3,2,1... Frankie Go Boom

Movie review by
S. Jhoanna Robledo, Common Sense Media
3,2,1... Frankie Go Boom Movie Poster Image
Toxic brother drives so-so comedy about mortifying video.
  • NR
  • 2012
  • 89 minutes

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A lot or a little?

The parents' guide to what's in this movie.

Positive Messages

Frankie is trying very hard to be an emotionally healthy person, mainly by avoiding his toxic family -- including an addict older brother and enabling parents who seem to favor their firstborn, despite Bruce's selfish and loutish behavior. Frankie is drawn into Bruce's circle of craziness, bringing up all sorts of unpleasant family memories.

Positive Role Models & Representations

Bruce is a terrible brother who spent his youth terrorizing his younger sibling, Frankie, and capturing the moments on film. Now an adult, he sees nothing wrong with trying to recreate the dynamic and selling the resulting footage and can't understand why Frankie might not be partial to the idea of being humiliated on screen.

Violence

Several heated arguments and a few physical altercations, one including a young man who's attacked by an old blind man. One character has a penchant for guns and sometimes shoots them when he's feeling under duress.

Sex

There's a particular scene that doesn't actually feature sex -- despite the best efforts of the two people involved (they encounter a minor physical malfunction) -- but is pretty outrageous nonetheless. The incident is captured on film and referenced repeatedly throughout the movie as more and more people see it. An early scene shows a half-nude woman running around in a bathrobe that flaps open to reveal her breasts. Several characters, male and female, are seen in their underwear, and one man is seen jogging wearing nothing but a jockstrap. Lots of graphic discussion.

Language

Lots of swearing, particularly variants of "f--k." Other frequently used words include "d--k," "s--t," "ass," "c--t" and "p---y."

Consumerism

Several people use Apple laptops.

Drinking, Drugs & Smoking

One of the main characters is fresh out of rehab and working hard to stay sober. Others drink wine at meals. Some people smoke pot in one scene.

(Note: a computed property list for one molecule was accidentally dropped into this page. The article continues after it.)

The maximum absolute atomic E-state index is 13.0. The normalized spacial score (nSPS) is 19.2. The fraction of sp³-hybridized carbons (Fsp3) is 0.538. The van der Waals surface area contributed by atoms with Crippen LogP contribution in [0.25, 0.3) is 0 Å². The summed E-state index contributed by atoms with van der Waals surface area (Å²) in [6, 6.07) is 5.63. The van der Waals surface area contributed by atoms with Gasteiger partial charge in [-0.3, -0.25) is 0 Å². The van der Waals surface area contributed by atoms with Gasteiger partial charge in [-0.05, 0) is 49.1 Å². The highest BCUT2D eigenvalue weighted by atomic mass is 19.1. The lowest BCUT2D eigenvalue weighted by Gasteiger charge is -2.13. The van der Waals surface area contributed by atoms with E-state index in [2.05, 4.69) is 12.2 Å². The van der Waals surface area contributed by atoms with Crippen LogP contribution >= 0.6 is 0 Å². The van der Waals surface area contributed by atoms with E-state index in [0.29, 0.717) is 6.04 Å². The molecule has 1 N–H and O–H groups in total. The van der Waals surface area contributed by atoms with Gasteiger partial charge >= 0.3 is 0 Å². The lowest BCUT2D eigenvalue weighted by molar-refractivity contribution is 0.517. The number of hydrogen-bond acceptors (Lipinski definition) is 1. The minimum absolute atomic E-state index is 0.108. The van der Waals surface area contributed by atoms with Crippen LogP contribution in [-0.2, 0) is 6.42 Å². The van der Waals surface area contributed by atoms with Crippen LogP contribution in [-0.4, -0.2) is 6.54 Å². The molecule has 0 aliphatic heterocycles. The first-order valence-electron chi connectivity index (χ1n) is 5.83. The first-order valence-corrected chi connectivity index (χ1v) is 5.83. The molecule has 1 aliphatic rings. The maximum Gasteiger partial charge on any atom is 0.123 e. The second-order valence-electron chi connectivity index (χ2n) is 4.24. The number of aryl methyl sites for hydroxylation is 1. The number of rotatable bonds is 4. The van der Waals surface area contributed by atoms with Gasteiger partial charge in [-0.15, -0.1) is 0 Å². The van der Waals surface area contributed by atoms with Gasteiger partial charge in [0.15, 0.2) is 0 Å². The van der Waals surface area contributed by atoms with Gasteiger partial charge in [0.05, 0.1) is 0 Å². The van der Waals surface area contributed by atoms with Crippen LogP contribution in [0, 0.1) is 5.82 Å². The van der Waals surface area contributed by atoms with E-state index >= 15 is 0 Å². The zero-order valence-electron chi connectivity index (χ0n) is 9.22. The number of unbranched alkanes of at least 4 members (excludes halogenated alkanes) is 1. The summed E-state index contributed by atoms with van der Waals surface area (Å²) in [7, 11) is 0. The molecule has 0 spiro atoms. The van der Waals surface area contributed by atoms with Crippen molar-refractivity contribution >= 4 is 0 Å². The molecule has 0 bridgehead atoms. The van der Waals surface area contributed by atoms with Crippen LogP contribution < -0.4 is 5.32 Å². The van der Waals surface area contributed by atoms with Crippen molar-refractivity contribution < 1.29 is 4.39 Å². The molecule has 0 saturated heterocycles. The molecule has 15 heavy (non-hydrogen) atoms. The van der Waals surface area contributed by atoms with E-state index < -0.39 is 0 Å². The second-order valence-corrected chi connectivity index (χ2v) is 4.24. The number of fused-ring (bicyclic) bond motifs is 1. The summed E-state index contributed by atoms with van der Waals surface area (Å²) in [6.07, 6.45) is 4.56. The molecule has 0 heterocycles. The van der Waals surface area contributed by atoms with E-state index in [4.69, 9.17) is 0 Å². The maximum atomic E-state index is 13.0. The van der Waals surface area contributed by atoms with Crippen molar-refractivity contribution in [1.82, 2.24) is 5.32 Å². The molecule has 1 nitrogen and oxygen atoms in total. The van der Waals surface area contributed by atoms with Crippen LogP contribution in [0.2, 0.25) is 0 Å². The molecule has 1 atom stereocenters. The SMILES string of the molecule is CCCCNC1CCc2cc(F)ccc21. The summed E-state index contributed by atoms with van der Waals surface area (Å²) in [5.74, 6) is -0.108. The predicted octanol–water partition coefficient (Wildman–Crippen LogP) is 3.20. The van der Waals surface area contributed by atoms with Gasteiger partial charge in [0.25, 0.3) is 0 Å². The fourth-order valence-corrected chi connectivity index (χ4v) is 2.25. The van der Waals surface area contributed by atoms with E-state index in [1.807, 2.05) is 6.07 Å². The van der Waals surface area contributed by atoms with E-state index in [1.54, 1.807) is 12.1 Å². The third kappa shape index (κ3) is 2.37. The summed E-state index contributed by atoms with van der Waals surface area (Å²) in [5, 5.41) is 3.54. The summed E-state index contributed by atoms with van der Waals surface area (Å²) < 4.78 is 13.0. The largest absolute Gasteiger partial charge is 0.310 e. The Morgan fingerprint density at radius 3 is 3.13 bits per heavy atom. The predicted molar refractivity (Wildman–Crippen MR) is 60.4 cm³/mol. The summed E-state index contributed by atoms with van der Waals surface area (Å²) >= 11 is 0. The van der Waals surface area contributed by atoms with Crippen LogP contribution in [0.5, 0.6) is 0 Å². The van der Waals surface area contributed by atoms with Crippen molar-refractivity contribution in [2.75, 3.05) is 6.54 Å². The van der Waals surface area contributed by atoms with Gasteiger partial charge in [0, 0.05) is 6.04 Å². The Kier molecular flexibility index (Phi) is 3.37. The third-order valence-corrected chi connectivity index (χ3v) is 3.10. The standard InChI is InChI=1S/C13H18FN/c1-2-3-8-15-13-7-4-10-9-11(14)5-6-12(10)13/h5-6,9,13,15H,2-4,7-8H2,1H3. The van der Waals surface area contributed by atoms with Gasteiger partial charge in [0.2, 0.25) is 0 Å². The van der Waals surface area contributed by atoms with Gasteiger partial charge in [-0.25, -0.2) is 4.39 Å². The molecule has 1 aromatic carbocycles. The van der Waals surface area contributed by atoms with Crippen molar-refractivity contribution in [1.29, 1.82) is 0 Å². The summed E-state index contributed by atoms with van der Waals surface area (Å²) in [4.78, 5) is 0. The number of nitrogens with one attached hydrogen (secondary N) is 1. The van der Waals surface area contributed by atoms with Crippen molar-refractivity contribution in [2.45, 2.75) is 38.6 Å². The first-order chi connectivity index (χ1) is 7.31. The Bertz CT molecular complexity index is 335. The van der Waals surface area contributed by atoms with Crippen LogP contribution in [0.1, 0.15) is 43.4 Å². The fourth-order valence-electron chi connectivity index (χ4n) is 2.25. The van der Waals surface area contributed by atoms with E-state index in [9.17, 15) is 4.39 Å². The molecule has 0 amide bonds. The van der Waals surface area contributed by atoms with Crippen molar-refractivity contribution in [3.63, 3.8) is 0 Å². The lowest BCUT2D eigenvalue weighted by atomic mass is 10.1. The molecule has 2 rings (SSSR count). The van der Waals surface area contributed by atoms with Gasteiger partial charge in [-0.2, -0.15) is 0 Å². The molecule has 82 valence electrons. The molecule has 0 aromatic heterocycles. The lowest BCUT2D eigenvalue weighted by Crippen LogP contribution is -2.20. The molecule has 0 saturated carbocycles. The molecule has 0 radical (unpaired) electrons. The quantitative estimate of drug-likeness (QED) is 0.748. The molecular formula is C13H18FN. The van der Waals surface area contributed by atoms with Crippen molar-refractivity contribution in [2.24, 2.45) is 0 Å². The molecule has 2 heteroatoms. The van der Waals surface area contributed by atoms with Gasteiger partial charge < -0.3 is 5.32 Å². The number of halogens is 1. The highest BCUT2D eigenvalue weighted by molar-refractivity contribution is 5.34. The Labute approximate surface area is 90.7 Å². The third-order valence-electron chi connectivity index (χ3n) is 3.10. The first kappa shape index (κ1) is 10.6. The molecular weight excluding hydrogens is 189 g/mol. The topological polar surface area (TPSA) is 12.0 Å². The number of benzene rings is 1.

What parents need to know

Parents need to know that 3,2,1... Frankie Go Boom is a crass, sex-themed comedy about the dysfunctional relationship between a man and his older brother, who enjoys filming his sibling's most humiliating moments and is now trying to make a career out of selling them. The latest "masterpiece" involves a sexual encounter in which the younger brother has trouble performing. There are also plenty of graphic sexual references, a scene that shows a woman's breasts (and other scenes with characters in various stages of undress), and a "sex" scene that doesn't have any actual sex or nudity but is still quasi-graphic. Expect plenty of swearing ("f--k," "s--t," and more) and scenes in which characters drink wine with meals and smoke pot.

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What's the story?

"Your family is poison," reads the hand-lettered sign on Frankie's (Charlie Hunnam) desk, a reminder of his childhood, when his older brother, Bruce (Chris O'Dowd), would plot elaborate practical jokes and then capture Frankie's humiliation on film. As an adult, little has changed, except now Bruce is trying to jump-start a career as a movie director by selling new movies starring his unwilling brother. And, wow, does he have a good clip to sell -- a quasi-sex tape with no sex involving a very willing girl (Lizzy Caplan) who becomes increasingly frustrated when Frankie is unable to perform. To Bruce, it's comic genius -- but to his younger brother, it's yet another painful reminder of why he's trying to escape this toxic environment. But now Frankie has to team up with Bruce to retrieve the recording before it gets posted on the Internet, where millions of viewers will see his most embarrassing moments.

Is it any good?

It's doesn't all come together as a coherent film. The dysfunctional relationship between Frankie and Bruce drives the action in 3,2,1... FRANKIE GO BOOM, as one brother seems completely oblivious to the fact that his selfish behavior is completely exploiting a family member he claims to love. O'Dowd is a charming narcissist, but that doesn't make him a good guy. And Hunnam is entertaining as the increasingly put-upon sibling who just wants to regain control of his life and ditch Bruce and his shenanigans.

The ingredients are there, but the dish is, as they say, a bit overcooked, especially Bruce's increasingly zany plans to retrieve the errant non-sex tape. Let's just say that stabbing an old blind man with a kitchen knife isn't even close to his worst suggestion. The cast is game for everything, but the story is just packed with too much wackiness for any single element to stand out. Title notwithstanding, it fizzles.

Talk to your kids about ...

  • Families can talk about the ethics of today's digital video age. Why isn't it OK to film other people and post the videos -- embarrassing or otherwise -- online? How would you feel if someone did that to you?

  • Do Frankie and Bruce seem like real siblings? How do movies and TV shows tend to portray adult siblings? Why?

  • Who do you think this movie's target audience is? Why do you say that? What do you think the take-away is intended to be?

Movie details

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